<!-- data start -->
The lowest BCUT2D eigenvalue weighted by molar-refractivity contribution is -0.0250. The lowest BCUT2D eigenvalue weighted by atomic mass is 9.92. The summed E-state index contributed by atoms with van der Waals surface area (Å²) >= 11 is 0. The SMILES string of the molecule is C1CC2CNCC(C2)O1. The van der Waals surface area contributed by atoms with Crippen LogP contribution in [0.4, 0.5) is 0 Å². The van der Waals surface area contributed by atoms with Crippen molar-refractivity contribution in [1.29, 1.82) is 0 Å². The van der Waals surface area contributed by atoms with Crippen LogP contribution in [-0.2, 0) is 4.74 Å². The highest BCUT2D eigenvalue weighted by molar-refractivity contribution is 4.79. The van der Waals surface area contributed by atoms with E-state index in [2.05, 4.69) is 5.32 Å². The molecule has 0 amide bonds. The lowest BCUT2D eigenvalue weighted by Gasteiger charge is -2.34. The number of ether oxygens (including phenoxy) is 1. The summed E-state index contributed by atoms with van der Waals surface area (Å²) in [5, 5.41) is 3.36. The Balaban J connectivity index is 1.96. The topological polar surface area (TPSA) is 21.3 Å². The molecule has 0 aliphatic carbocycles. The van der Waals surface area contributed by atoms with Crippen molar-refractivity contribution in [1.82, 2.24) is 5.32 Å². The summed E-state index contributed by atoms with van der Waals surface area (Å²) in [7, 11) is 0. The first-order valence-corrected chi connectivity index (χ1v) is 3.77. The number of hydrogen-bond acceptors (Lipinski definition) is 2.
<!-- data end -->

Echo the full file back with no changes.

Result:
The lowest BCUT2D eigenvalue weighted by molar-refractivity contribution is -0.0250. The lowest BCUT2D eigenvalue weighted by atomic mass is 9.92. The summed E-state index contributed by atoms with van der Waals surface area (Å²) >= 11 is 0. The SMILES string of the molecule is C1CC2CNCC(C2)O1. The van der Waals surface area contributed by atoms with Crippen LogP contribution in [0.4, 0.5) is 0 Å². The van der Waals surface area contributed by atoms with Crippen molar-refractivity contribution in [1.29, 1.82) is 0 Å². The van der Waals surface area contributed by atoms with Crippen LogP contribution in [-0.2, 0) is 4.74 Å². The highest BCUT2D eigenvalue weighted by molar-refractivity contribution is 4.79. The van der Waals surface area contributed by atoms with E-state index in [2.05, 4.69) is 5.32 Å². The molecule has 0 amide bonds. The lowest BCUT2D eigenvalue weighted by Gasteiger charge is -2.34. The number of ether oxygens (including phenoxy) is 1. The summed E-state index contributed by atoms with van der Waals surface area (Å²) in [5, 5.41) is 3.36. The Balaban J connectivity index is 1.96. The topological polar surface area (TPSA) is 21.3 Å². The molecule has 0 aliphatic carbocycles. The van der Waals surface area contributed by atoms with Crippen molar-refractivity contribution in [1.82, 2.24) is 5.32 Å². The summed E-state index contributed by atoms with van der Waals surface area (Å²) in [7, 11) is 0. The first-order valence-corrected chi connectivity index (χ1v) is 3.77. The number of hydrogen-bond acceptors (Lipinski definition) is 2.